Peruvian CEOs Optimistic about Economic Prospects, in Spite of Ongoing Corruption Concerns
10 Jul 2018
In early June the Central Reserve Bank of Peru (Banco Central de Reservas del Perú, BCRP) revised its 2019 growth projections for the local economy, forecasting GDP to expand by 4.2% next year, up from its March prediction of 4%. The institution maintained its projection of 4% for 2018.
These figures reaffirm the sentiment expressed in our latest OBG Business Barometer: Peru CEO Survey – that despite recent challenges, economic prospects are steadily improving.
There were a number of trying obstacles in 2017. For one, Peru weathered a difficult El Niño phenomenon, which impacted agricultural output. In addition, there were ongoing repercussions from the major corruption case involving Odebrecht, Brazil’s largest construction company, which delayed some key infrastructure projects.
The business environment eased somewhat as Peru moved into 2018: national infrastructure plans progressed under new public-private partnerships, construction recommenced on many projects and commodity prices were once again on the rise, helping to boost the development of mining and hydrocarbons industries.
However, some instability remained, particularly on the political front. After a series of corruption scandals and parliamentary crises, President Pedro Pablo Kuczynski stepped down in favour of his successor, Martín Vizcarra, in March.
Peruvian business buoyant throughout volatilities
Evidently, Peru is dynamic and capable of growth, even with a certain degree of instability – a needed strength for any emerging market. As we’ve seen in our most recent CEO survey, as well as previous ones, the confidence of Peru’s private sector is resilient.
In our latest results, 84% of the CEOs we interviewed had positive or very positive expectations of business conditions for the next 12 months. Furthermore, nobody in any of our face-to-face surveys cited having a very negative outlook for the year ahead.
However, this is marginally lower than the 89% who had positive or very positive expectations in December 2017, when we published our last CEO Survey.
In terms of investment intentions, the numbers have risen slightly since our last results. In the December edition of our survey, 58% of CEOs were planning on making a significant capital investment in the next 12 months. Now, the figure sits at 60%.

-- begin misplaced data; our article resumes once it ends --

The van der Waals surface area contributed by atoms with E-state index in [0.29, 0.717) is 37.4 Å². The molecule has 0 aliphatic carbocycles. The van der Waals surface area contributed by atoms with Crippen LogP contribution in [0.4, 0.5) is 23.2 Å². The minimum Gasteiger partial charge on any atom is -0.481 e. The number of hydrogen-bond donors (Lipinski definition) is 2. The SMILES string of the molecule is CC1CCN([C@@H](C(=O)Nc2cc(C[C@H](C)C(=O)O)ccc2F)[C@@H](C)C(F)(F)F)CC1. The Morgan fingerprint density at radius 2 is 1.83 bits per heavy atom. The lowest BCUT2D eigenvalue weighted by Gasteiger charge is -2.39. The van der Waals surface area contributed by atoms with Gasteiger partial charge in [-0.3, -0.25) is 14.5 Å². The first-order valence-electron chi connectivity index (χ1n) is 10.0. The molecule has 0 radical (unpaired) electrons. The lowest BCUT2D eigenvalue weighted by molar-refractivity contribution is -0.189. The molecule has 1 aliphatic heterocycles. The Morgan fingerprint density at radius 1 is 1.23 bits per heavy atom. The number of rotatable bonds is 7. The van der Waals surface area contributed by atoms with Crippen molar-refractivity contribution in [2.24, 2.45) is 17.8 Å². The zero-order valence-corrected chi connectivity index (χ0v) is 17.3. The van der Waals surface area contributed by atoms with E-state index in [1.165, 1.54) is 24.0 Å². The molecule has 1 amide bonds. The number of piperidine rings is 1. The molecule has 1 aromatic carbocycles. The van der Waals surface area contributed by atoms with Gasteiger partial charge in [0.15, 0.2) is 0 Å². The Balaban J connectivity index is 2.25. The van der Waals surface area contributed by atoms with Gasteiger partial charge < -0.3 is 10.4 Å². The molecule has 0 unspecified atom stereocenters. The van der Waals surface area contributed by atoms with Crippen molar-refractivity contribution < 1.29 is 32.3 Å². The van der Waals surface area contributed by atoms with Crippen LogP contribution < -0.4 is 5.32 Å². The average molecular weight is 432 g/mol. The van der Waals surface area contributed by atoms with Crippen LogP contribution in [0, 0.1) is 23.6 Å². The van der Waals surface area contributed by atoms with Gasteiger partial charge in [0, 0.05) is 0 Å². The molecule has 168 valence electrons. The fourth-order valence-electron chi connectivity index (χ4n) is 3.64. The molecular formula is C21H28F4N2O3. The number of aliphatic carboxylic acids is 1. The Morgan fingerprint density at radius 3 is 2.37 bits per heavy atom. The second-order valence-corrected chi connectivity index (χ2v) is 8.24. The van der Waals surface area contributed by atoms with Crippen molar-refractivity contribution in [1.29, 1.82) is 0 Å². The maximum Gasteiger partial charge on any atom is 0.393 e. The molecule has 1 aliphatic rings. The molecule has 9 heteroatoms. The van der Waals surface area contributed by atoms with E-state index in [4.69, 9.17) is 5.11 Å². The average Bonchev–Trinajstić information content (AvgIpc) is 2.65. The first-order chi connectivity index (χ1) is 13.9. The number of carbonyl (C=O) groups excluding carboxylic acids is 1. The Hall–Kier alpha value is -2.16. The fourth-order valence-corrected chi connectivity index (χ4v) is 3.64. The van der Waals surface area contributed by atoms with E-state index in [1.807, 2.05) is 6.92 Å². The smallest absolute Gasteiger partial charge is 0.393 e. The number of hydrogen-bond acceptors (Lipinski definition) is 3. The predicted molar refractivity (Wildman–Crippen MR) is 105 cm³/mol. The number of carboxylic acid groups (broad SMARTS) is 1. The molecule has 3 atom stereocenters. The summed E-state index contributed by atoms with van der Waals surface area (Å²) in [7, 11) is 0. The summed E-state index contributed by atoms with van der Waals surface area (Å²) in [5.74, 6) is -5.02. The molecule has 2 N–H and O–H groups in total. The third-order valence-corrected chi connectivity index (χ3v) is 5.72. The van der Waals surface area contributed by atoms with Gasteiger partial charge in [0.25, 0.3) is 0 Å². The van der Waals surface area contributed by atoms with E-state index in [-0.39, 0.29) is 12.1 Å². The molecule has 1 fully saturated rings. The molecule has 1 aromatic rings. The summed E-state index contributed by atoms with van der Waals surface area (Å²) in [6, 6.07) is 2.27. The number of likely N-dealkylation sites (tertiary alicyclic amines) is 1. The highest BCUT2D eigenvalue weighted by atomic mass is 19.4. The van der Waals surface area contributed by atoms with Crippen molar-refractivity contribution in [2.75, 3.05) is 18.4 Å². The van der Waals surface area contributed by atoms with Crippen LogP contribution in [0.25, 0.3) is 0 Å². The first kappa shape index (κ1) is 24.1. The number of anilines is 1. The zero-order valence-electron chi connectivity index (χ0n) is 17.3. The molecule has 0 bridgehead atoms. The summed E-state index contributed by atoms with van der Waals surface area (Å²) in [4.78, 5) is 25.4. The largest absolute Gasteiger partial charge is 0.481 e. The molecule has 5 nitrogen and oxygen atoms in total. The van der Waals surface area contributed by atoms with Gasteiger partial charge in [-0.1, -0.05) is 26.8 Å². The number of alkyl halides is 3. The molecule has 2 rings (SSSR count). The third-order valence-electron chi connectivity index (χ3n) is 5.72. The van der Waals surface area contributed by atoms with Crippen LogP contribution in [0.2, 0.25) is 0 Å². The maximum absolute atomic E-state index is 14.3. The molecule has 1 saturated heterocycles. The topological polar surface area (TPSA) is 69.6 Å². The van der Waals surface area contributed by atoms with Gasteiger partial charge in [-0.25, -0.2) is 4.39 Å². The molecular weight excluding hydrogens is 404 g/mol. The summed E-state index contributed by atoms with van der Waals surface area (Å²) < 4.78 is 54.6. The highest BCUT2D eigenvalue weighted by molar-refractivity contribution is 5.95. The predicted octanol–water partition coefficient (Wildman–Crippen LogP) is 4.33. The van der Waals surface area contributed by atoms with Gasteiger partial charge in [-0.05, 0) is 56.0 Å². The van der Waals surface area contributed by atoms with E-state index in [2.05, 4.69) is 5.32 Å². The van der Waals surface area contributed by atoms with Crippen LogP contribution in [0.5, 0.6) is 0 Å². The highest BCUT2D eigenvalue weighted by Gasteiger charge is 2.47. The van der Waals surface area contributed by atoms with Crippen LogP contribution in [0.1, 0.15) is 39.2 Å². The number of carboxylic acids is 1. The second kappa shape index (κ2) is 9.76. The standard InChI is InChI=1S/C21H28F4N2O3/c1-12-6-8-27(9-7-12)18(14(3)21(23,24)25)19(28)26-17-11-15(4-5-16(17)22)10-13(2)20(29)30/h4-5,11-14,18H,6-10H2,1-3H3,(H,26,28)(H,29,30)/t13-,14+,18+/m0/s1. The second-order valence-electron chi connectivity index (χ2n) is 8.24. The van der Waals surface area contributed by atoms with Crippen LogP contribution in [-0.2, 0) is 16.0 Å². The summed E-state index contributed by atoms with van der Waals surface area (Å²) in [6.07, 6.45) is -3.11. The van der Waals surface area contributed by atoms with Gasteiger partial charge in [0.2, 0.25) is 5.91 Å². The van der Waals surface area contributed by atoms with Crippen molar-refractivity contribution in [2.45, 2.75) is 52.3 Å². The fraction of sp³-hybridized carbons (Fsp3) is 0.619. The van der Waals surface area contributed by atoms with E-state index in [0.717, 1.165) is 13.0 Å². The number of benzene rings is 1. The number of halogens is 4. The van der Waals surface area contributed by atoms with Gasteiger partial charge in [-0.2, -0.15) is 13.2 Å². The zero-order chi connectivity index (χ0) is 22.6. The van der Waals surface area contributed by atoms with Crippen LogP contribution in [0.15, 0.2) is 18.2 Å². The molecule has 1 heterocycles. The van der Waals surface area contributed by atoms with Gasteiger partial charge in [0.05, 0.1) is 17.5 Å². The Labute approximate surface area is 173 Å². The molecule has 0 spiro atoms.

Our results are in keeping with the BCRP’s positive GDP growth projections, as well as Peru’s recent economic performance. In April the country recorded year-on-year growth of 6%.
This is in part due to the financial sector’s solid foundations and reliable regulation, with these appearing to work well in practice: 71% of respondents considered access to credit to be easy (52%) or very easy (19%).
Areas of the Peruvian market in need of further development
Although Peru has withstood considerable adversities, there is of course room for improvement. Notably, the private sector continues to demand that more is done in the fight against corruption. As many as 71% of respondents said that government efforts in this regard were insufficient or very insufficient.
In terms of human capital, the Peruvian business sector considers leadership as the skill in greatest need (33%) in the local labour market, which is a common result among many of the emerging countries that we survey.
Reducing the dependency on commodities would also improve the sustainability of Peru’s growth. Although the prices of minerals and hydrocarbons are contributing to the expansion of the energy sector, they also generate volatility in the longer term. CEOs are aware of this pitfall, with 57% of respondents citing low commodity prices as the top external event that could impact the local economy. The second-most-chosen event was a possible slowdown of the Chinese economy (19%), demonstrating the increasing dependence of Peru on Asian markets.
For now, Peru is enjoying a more favourable global environment for its mining and hydrocarbons sectors, but even more promisingly, its manufacturing, fishing and construction industries are continuing to lead growth. Furthermore, the Andean country’s optimistic private sector appears to be more active than ever.